Placerville murder case sets precedent
The Mountain Democrat
PLACERVILLE ” The 1971 Cameron Park murder of 21-year-old Betty Marie Cloer led to the April 2008 conviction of Phillip Arthur Thompson in a Placerville courtroom.
This month, the case also set a statewide legal precedent on the confidentiality of autopsy records.
In 2004 the El Dorado County Sheriff’s Department ” which had investigated Cloer’s nearly 4-decade-old homicide ” refused to produce Cloer’s autopsy report to a Bay area Internet journalist who planned to write a book about the case.
The department argued, and a Superior Court judge ruled, that the report should be exempted from the Public Records Act because it was part of an investigation report, which is not subject to release.
The Web journalist and author, Kate Dixon,who maintains the Website newsmaking-news.com, argued that the public has a right to know the basics of how Cloer was killed. Dixon argued that autopsy reports aren’t investigation and only include basic cause of death information.
She actually won the right to see the report when she appealed the case to a state appeals court, but the Sheriff’s Department and El Dorado County Counsel still refused to turn the document over and pressed on for what they hoped would be a legal precedent. That’s what they got last week, when the same appeals court that had ruled in favor of Dixon ruled in favor of the county.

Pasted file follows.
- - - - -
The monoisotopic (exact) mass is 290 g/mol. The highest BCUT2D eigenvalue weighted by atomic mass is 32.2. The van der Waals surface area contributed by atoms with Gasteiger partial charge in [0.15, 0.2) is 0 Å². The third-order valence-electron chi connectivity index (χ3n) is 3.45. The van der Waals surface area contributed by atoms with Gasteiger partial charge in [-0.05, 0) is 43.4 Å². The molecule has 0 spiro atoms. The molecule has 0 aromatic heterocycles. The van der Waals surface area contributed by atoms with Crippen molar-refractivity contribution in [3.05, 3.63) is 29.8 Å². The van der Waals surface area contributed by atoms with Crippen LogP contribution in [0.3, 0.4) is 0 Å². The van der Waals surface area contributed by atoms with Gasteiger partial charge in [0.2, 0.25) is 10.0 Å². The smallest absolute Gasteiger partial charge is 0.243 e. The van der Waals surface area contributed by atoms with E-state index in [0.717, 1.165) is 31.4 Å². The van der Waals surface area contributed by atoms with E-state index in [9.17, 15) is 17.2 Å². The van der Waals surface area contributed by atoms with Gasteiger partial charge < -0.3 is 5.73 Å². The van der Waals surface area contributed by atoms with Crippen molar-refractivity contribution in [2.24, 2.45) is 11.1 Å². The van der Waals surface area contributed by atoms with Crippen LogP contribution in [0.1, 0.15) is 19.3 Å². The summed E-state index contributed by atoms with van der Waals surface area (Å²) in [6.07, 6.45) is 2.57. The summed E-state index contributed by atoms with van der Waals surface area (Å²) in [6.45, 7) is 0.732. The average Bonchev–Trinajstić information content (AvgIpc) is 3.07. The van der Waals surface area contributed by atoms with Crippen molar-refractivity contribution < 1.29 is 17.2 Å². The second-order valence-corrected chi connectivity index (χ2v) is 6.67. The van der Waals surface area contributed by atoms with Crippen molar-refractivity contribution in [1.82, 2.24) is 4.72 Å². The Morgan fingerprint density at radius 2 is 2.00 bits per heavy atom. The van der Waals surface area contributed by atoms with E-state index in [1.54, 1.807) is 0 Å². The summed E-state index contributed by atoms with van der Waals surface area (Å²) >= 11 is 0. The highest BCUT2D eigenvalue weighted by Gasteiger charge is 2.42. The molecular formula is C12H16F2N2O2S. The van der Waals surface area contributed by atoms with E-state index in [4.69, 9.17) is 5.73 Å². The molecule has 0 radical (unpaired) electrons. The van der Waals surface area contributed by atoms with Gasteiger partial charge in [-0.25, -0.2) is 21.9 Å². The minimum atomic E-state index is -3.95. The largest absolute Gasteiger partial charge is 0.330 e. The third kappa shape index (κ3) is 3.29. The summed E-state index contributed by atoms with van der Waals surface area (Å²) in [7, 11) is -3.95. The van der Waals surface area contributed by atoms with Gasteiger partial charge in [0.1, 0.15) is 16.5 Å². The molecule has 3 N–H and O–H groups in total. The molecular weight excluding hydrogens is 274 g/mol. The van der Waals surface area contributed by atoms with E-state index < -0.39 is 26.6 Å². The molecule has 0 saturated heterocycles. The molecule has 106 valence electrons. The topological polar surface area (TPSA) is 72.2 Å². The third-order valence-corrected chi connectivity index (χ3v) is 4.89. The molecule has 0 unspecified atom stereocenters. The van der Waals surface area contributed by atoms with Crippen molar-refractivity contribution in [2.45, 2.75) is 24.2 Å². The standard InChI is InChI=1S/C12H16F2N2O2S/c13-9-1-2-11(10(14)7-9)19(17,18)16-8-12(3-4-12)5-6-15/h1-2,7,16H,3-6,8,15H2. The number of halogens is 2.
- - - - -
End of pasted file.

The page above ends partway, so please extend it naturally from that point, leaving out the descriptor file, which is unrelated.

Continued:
According to the ruling, an autopsy report can be exempted from the Public Records Act if it concerns a homicide with a “concrete and definite prospect” of prosecution.
“I think it’s very good for law enforcement and also good for the safety of the public,” said Chief Assistant County Counsel Ed Knapp, who handled the case.
Knapp said the court’s published ruling (published meaning the ruling sets a formal legal precedent and can be used in future argument), also resolves confusion among law enforcement agencies in the state’s 58 counties as to how to deal with these reports.
“Before every agency was handling it their own way,” Knapp said. “Sacramento County wasn’t releasing them because of HIPPA (Health Insurance Portability and Accountability Act) laws, which wasn’t a valid argument because HIPPA laws don’t apply to someone who is no longer living.
“This ruling resolves the issue in a very real context.”
Knapp said the Thompson case is a perfect example of why the ruling is so fitting.
He pointed to how a key ring found near Cloer’s body, which was documented in the coroner’s report, ended up being a big piece of evidence in the case against Thompson.
In the 64-year-old Thompson’s murder trial, his ex-wife testified that he had owned a similar key ring at or around the time of the murder.
Knapp said that if information such as that had been released to the public, the ex-wife’s life could have been endangered, since she was the keeper of such powerful evidence.
“That’s not the kind of information that autopsy reports include,” she said. “They don’t just throw the whole kitchen sink in there. The report is only to include information such as how and when she died.”
Dixon said such information is key to the case and necessary to write her book.
“This is public information that should be shown to anyone who requests it,” she added.
Knapp said the ruling will affect only a small percentage of cases.
“Ninety percent of autopsy reports don’t relate to any kind of an investigation,” he said, “and those will continue to be made public.”
Dixon said she does not view this ruling as final. She plans to make an appeal to the California Supreme Court within the month.
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